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NAME Narrative Essay

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NAME Narrative Essay essay

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NAME: JUSTINA ADDAI I.D: 10446047 NAME: FRANK BOACHIE-MENSAH I.D: 10277652 GEOG619: MEDICAL GEOGRAPHY- ASSIGNMENT. NEGLECTED TROPICAL DISEASE IN GHANA (RABIES) TABLE OF CONTENTS PAGE NUMBER Background of Study ……………………………………………… Symptoms of Rabies………………………………………………… Spatial Variation of Rabies in Ghana……………………………… Maps and Tables Interpretation……………………………………. Treatment of Rabies…………………………………………………

Government Policies ……………………………………………… Recommendation and Conclusion…………………………………. Refernces…………………………………………………………… NEGLECTED TROPICAL DISEASES IN GHANA (RABIES) Background Rabies is an infectious viral disease with an almost 100% case fatality rate in humans. (Takayama N.

2008). Rabies virus is a single stranded RNA from a family Rhabdoviridae and genus Lyssavirus which come from the Greek word lyssa which means ‘violent’ and Rabies which means ‘madness’ (Bourhy et al., 2008; Jackson, 2013). Rabies is caused by lyssavirus which causes an acute viral encephalomyelitis. It is spread when an infected animal bites or scratches another animal or human.

Saliva from the infected animal can also transmit rabies when it comes into contact with the eyes, nose or mouth (WHO, 2013). The disease was confirmed in dogs for more than 4000 years (Both et al., 2012). In 1885 Luis Pasteur was able to develop a vaccine which treated a nine years old boy who was having deep bitten wound; the nature of virus at that time was still unknown (Bourhy et al., 2010). Species such as dogs, cats, cows, bats, horses, monkeys among other mammals are mostly the reservoirs of the virus.

Species vary depending on country and continent (WHO, 2013). In Asia, India has the highest rate of human rabies in the world because of stray dogs since a 2001 law forbade the killing of dogs (Gardiner, 2012). Africa has Democratic Republic of Congo leading rabies cases. In North America, rabies is common among bats, raccoons and foxes which accounts for almost all reported cases in the United States. Rabid bat bites are attributed to most cases (CDCP, 2011).

Australia, Europe and South America have very few cases or no case reported each year; cases are contracted during travels on ecotourism trips, cave exploration, etc. Antarctica is the only continent free of rabies (CDCP, 2011). Globally, about 15.69million people are exposed to the rabies virus annually with an estimated 59,000 human deaths. (Depani S.J. et al. 2012).

Rabies remain a public health treat particularly in developing countries like Africa and Asia, which accounts for more than 95% of all human rabies cases. (Fooks AR et al. 2014). Symptoms Rabies is clinically diagnosed when person who is suspected to have had a contact with a rabid animal develops one or more of the following: headache, neck pain, nausea, fever, fear of water, anxiety, agitation, abnormal tingling sensations or pain at the wound site (Punguyire et al., 2017). The symptoms are divided into two forms; which are dumb (paralytic) form and furious/prodromal (encephalitic form).

Dumb form is characterized by flaccidity muscle weakness where there is ascend paralysis and duration of illness is longer within 14 days compared to the furious form (Both et al., 2012; Jackson, 2013) Rabies is a neglected tropical disease of the poor and vulnerable population, especially children between the ages of 4-15years, and death normally occurs due to rabies often not reported. About 99% of rabies transmission to humans is through the bite or scratch of infected dogs. Rabies has been in the dog population of Ghana for decades. (Belchar 1976).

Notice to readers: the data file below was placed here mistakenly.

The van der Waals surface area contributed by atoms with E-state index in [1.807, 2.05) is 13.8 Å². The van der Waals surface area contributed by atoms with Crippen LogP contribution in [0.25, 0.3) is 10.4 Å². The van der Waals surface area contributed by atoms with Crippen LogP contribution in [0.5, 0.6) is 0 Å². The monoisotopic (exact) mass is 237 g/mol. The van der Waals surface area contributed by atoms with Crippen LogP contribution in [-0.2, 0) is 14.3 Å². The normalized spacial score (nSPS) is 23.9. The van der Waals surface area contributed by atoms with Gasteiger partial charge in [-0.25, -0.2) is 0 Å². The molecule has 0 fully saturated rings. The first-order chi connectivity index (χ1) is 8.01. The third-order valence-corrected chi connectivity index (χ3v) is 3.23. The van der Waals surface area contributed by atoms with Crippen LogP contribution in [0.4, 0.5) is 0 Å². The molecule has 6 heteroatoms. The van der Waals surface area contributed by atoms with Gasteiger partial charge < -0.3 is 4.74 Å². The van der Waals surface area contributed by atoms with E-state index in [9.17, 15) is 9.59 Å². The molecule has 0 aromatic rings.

In Ghana, rabies is endemic, and cases of human rabies are under reported as in other developing countries. (WHO 2013). It is also believed that some of the virus of rabies entered Ghana from some West Africa countries and again rabies viruses from Ghana clearly from two lineages. Africa 1 (49viruses) Africa 2 (27viruses). Africa 2 viruses appear to have been present within the dog population of West Africa including Ghana for decades.

Due the historical dominance of Africa 1 viruses in the Northern, Eastern and Southern parts of Africa, there is a belief that Africa 1 viruses have entered Ghana from those regions and that transmissions has not been from Ghana to those regions. Between 1970 and 1974, an average of 72cases of canine rabies was reported annually throughout the country. (Blechar 1976). Between 1977 and 1981, the number increased to over 100cases annually with an incidence of human rabies cases rising to 27 in 1981.After, there have been no further published reports of rabies in Ghana. Despite this, 123 clinically-confirmed human cases were recorded by public health officials between 2000 and 2004 (unpublished results). In 1993, when Ghana had anti-rabies vaccination campaign there were only 5 outbreaks as against 41 in 1994, where there was no mass vaccination the outbreak cases rose to 108.

In 2002, 56 rabies positive cases were diagnosed in the laboratories, 2003 61cases, 2004 72cases, 2005 78cases, and 2006 84cases. The increase is in the incidence of rabies in several parts of Ghana lately has been blamed on the unwillingness of pet owners to vaccinate their animals and the continuous presence of too many stray pets whose owners cannot be identified. Spatial Variation of rabies in some selected areas across Ghana In Greater Accra region, human rabies and dog bite reported from 2010 to 2014 were; 22 cases of human rabies from korle-bu teaching hospital and 233 dog bites from ridge hospital. The lowest number of dog bites was observed in 2011 and for human rabies was year 2013. The male-child (54.5%) less than fifteen years were more affected with dog bites than adult, while more adult 50% were affected by human rabies regardless of their age. In 2017 last year out of 39cases of human rabies recorded, Greater Accra recorded 6 cases.